It’s one of the most overlooked parameters for health!
Sleep can literally transform your life if you can get it right consistently, whereas lack thereof can wreak havoc on your day to day operations and your physical and psychological wellbeing.
Firstly, this blog has been inspired by the book, ‘The Sleep Revolution’ by Arianna Huffington and a Google Talk by Shawn Stevenson (links below). It has opened my eyes, which is kind of an oxymoron, to the value of a good quality night’s sleep and how it can impact your life and health so positively or in fact negatively.
Arianna Huffington on The Science of Sleep and Success
I’ve been closely monitoring my quality and quantity of sleep for a few months now and using this to assess how I feel on any given day to make the link between how my sleep is impacting my emotions and potentially fuelling my eating and recovery patterns. There are also other factors that contribute to how you feel like stress, exercise levels and nutrition that play a part so I also tried reducing stress by meditating regularly, reading, eating balanced nutrition and sticking to a regular training regime over this time.
I’ve been using an App called Sleep Cycle (it’s free on the app store) to track my sleep cycle and average quantity of sleep and if this topic interests you I recommend trying it.
What I have found is that when I get a good quality sleep I can perform well in my daily activities on less quantity. However if my sleep is not of a good quality and usually lacking in quantity and I am restless I will find myself tired, lethargic, impatient and less efficient at problem solving and higher thinking.
Start by asking yourself, how important is sleep to you?
Most of us, and this included me until I become more educated on this topic, undervalue sleep. I’m unsure as to why but it might have something to do with our work environments, the pressures of having deadlines and maybe just not knowing the education around how important sleep really is to a long healthy life, free of mental health concerns and disease.
How many of you can say that you get between 7 – 9 hours of sleep a night? If you can, that’s great!
But how many of you that get enough sleep, can say that you wake up in the morning feeling fresh and ready to take on the day with your best foot forward?
Some of you may but I am guessing that the majority of people would be leaning towards the ‘NO’ side of the equation. Am I right?
Yes, quantity is important, but the quality of sleep is also a factor we really need to consider, so let’s talk about that.
Quantity vs. Quality
When we are younger we need more sleep, our cells are turning over in our bodies and brains faster and we require more physical and psychological repair. As we age this starts to slow, thus requiring less sleep.
It’s estimated that having between 7 – 9 hours of sleep is sufficient for the majority of us. The quality of that time can vary, and what does quality actually mean?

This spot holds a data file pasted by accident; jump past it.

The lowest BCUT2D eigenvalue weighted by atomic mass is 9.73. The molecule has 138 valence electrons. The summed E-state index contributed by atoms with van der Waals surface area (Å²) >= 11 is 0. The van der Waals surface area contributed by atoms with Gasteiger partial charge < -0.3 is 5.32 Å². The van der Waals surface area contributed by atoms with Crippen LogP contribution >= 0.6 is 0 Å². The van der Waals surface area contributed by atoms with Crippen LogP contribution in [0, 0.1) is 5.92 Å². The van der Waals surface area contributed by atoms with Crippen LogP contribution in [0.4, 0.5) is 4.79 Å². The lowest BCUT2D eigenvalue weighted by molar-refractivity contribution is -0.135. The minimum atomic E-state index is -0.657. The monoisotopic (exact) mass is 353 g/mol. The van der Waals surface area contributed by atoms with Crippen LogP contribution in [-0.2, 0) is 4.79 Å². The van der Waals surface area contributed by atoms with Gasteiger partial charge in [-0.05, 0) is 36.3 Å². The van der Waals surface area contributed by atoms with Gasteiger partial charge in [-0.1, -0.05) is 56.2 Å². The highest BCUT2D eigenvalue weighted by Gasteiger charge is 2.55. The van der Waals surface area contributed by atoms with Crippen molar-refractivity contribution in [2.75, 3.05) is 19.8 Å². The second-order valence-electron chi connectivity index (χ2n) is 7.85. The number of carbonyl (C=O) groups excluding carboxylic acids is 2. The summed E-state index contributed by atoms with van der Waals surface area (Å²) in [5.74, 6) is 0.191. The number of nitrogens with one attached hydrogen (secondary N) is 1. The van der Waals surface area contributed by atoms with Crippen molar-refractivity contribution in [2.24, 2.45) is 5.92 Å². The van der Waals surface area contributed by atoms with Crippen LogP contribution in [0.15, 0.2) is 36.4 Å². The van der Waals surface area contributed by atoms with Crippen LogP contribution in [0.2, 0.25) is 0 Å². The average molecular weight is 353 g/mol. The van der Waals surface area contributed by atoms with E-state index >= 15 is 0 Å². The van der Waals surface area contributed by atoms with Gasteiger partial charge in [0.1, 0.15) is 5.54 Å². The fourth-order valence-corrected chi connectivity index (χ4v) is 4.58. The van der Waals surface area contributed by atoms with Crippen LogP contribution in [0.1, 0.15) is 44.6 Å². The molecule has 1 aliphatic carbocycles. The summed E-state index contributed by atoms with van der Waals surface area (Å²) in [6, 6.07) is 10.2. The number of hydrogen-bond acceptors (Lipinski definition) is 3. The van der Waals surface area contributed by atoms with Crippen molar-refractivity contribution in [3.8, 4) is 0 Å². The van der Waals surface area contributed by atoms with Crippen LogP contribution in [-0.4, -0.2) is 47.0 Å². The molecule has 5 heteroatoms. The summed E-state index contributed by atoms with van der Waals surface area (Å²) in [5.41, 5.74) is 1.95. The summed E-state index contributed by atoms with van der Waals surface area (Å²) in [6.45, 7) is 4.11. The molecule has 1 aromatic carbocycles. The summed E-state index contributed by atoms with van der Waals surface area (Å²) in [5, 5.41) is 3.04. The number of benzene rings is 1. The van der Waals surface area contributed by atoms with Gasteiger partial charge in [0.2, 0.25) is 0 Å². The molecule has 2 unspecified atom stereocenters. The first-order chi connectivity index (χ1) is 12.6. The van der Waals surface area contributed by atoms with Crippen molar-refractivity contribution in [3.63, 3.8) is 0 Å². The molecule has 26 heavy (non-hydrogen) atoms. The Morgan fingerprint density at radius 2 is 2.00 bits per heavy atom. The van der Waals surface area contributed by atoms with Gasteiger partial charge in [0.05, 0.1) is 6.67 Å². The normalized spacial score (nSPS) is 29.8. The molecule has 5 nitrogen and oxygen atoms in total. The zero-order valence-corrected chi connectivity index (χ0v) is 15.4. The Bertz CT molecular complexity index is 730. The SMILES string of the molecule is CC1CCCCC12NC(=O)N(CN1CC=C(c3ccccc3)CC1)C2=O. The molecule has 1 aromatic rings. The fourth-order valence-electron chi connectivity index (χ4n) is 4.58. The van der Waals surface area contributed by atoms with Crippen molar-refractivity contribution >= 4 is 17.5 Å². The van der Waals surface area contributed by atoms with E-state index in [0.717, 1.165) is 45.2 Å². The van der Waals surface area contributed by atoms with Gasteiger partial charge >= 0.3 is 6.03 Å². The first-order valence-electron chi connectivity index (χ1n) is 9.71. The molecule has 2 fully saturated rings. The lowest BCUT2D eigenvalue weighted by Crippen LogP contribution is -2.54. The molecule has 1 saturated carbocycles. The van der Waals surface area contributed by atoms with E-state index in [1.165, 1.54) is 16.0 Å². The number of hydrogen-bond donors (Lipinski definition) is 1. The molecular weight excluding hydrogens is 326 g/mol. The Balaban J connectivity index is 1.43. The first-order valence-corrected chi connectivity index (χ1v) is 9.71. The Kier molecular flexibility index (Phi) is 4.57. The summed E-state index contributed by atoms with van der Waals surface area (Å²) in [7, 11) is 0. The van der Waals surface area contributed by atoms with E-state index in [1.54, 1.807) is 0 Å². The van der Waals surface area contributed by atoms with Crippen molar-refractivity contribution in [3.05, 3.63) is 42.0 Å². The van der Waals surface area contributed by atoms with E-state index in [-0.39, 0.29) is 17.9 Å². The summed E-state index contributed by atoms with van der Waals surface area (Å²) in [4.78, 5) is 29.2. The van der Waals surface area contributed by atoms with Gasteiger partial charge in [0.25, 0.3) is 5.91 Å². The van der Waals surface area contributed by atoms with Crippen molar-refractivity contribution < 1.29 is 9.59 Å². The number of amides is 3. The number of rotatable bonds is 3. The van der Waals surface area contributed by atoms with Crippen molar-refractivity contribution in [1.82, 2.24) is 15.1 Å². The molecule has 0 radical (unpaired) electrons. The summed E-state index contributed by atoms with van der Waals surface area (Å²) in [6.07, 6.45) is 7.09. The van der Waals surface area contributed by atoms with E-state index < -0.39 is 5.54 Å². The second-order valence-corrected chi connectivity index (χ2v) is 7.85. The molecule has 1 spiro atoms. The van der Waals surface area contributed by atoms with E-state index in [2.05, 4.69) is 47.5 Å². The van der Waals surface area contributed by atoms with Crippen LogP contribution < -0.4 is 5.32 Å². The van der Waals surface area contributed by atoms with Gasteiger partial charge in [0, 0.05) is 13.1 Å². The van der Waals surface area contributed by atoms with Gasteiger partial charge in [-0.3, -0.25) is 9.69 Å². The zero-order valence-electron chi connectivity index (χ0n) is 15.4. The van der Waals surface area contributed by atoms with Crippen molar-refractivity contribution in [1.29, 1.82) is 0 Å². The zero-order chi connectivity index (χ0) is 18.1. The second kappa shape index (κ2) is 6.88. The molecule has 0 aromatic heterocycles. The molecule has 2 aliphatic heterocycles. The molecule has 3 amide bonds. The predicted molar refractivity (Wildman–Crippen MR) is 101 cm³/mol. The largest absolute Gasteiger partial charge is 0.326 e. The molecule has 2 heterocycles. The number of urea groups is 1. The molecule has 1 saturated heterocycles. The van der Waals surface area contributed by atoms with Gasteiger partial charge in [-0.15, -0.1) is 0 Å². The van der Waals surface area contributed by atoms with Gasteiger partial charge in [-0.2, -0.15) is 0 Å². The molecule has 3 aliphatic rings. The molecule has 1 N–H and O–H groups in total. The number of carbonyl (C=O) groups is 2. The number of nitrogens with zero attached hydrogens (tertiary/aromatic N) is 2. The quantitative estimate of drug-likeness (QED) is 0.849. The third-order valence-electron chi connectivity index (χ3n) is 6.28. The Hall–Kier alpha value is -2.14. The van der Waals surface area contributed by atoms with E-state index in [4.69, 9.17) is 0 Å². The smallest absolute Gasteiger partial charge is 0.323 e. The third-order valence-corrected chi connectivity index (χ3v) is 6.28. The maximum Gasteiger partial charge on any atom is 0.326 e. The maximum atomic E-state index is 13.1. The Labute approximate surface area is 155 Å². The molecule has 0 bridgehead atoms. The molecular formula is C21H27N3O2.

Basically ‘quality’ means the excellence in something. A quality sleep = an excellent sleep = free from waking or being woken during the night, free from middle of the night bathroom trips and general restlessness.
Now can you say that you get regular quality sleep?
If sleep is interrupted, it could be disrupting physical and or physiological repair.
The sleep cycle is broken into 5 phases, 2 of which (the Deep and REM sleep phases) are particularly needed for physical and psychological repair and regeneration. It’s interesting to note that the sleep cycle is about 90mins long so you will have at least 5 – 7 of these during one sleep night.
Now think about how interrupted, poor quality and quantity sleep night after night might be affecting your physical and mental health. It might not be the only answer to your health concerns but it might be a good place to start looking at for improving physical and mental health.
Shawn Stevenson, a best-selling author and creator of the Model Health Show explains the adverse effects of sleep deprivation being insulin resistance (which could lead to Type 2 diabetes), immune system failure, obesity and depression.
Shawn has some tips about getting a good quality night’s sleep. Some of these include:
- Get more sunlight throughout the day which affects melatonin production
- Avoid the screen including phones, television and such devices of technology for at least anhour before bed
- Caffeine curfew, for most people this is around 4pm
- Be cool and set up the temperature, if the room is too warm it will affect the sleep cycle
- Go to bed at the right time. Humans get the most significant hormonal secretions andrecovery by sleeping during the hours of 10pm and 2am The rest of these can be found here: http://theshawnstevensonmodel.com/sleep-problems-tips/
He goes on to mention ‘a study published in the Canadian Medical Association Journal showed that sleep deprivation is directly related to an inability to lose weight. Test subjects were put on the same exercise and diet program, but those who were in the sleep deprivation group (less than 6 hours per night) consistently lost less weight and body fat than the control group who slept for 8+ hours a night.’
My education and information has come from a few different, easy to access sources and I would encourage you to have a look at the resources provided. I hope some of this resonates with you and you can be on your way to valuing sleep for all of its benefits. I hope this can help at least one of you have some control over a higher level of wellbeing.
I’d love to hear how many of you are intrigued by this topic and if you have any question I’d love to find the answer for you and create discussion around this.
– Krystal McCluskey
The Key to POWERFUL Sleep for Ultimate Human Performance with Shawn Stevenson